Synthesis, Characterization, and Application of Silicon and Cu/Ge Nanomaterials Open Access
- Other title
- Type of item
- Degree grantor
University of Alberta
- Author or creator
- Supervisor and department
Veinot, Jonathan G. C. (Chemistry)
- Examining committee member and department
Mar, Arthur (Chemistry)
McDermott, Mark T. (Chemistry)
Department of Chemistry
- Date accepted
- Graduation date
Master of Science
- Degree level
Silicon nanocrystals (SiNCs) have been suggested as promising candidates for bioimaging because of their abundance, biocompatibility, and stable photoluminescent properties. However, “naked” SiNCs are insoluble in water and very reactive. As a result, NC surface functionalization is necessary to induce stability – fortunately this also offers the opportunity to target specific cell structures for imaging. This present thesis describes the preparation of photoluminescent D-mannose and L-alanine functionalized SiNCs obtained from the chlorination of hydride-terminated Si-NCs followed by reaction with appropriate carbohydrate and amino acid modifiers. Detailed characterization of the prepared nanoparticles was performed. Water soluble mannose and alanine functionalized SiNCs can be internalized by MCF-7 human breast cancer cells as shown in the detailed cell imaging studies. Copper germanide is an appealing metallization material for Si-based devices due to the low resistivity and oxidatively stable up to 520 °C. A synthetic method of copper-germanium alloy (Cu3Ge and Cu0.85Ge0.15) nanocrystals is described within this thesis. Copper-germanium alloy nanocrystals have been prepared by synthesis of Cu/GeO2 core shell nanocrystals (Cu@GeO2) followed by reductive thermal annealing process. This method affords freestanding, diameters of 70-300 nm copper-germanium alloy nanocrystals depend on the annealing temperature.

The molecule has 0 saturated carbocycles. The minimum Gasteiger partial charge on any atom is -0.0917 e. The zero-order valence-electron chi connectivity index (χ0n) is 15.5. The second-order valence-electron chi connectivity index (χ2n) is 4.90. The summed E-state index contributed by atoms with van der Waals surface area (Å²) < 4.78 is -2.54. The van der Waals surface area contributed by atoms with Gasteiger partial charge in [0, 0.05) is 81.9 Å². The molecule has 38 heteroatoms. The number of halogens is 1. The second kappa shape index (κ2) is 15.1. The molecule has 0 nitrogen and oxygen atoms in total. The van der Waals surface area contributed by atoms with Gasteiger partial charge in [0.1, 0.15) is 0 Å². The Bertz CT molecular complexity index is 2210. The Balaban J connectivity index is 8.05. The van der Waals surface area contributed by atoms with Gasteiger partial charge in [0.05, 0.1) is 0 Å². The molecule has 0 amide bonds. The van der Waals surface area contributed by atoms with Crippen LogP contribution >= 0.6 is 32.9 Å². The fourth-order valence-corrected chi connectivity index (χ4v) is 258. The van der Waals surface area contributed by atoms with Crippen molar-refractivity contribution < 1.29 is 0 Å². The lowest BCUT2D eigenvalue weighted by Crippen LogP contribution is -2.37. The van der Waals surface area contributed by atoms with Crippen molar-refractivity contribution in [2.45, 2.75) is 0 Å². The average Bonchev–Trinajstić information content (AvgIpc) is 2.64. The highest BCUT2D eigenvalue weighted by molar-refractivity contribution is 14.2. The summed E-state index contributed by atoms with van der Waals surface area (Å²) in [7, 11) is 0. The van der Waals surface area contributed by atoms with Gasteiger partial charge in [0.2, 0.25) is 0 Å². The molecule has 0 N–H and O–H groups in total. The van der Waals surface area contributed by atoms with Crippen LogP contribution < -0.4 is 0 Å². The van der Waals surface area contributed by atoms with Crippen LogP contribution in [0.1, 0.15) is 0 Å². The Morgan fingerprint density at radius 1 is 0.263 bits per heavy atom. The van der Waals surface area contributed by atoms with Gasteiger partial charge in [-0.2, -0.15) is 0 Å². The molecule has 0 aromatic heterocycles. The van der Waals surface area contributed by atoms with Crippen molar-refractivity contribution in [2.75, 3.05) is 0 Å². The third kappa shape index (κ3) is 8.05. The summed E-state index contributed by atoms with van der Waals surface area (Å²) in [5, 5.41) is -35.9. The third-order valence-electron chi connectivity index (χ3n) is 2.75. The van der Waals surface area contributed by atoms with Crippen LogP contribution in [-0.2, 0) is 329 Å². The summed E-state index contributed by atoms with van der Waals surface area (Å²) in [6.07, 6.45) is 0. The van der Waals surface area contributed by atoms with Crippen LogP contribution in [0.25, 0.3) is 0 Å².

- This thesis is made available by the University of Alberta Libraries with permission of the copyright owner solely for the purpose of private, scholarly or scientific research. This thesis, or any portion thereof, may not otherwise be copied or reproduced without the written consent of the copyright owner, except to the extent permitted by Canadian copyright law.
- Citation for previous publication
Y. Zhai, M. Dasog, R. B. Snitynsky, T. K. Purkait, M. Aghajamali, A. H. Hahn, C. B. Sturdy, T. L. Lowary and J. G. C. Veinot, J. Mater. Chem. B, 2014, 2, 8427.
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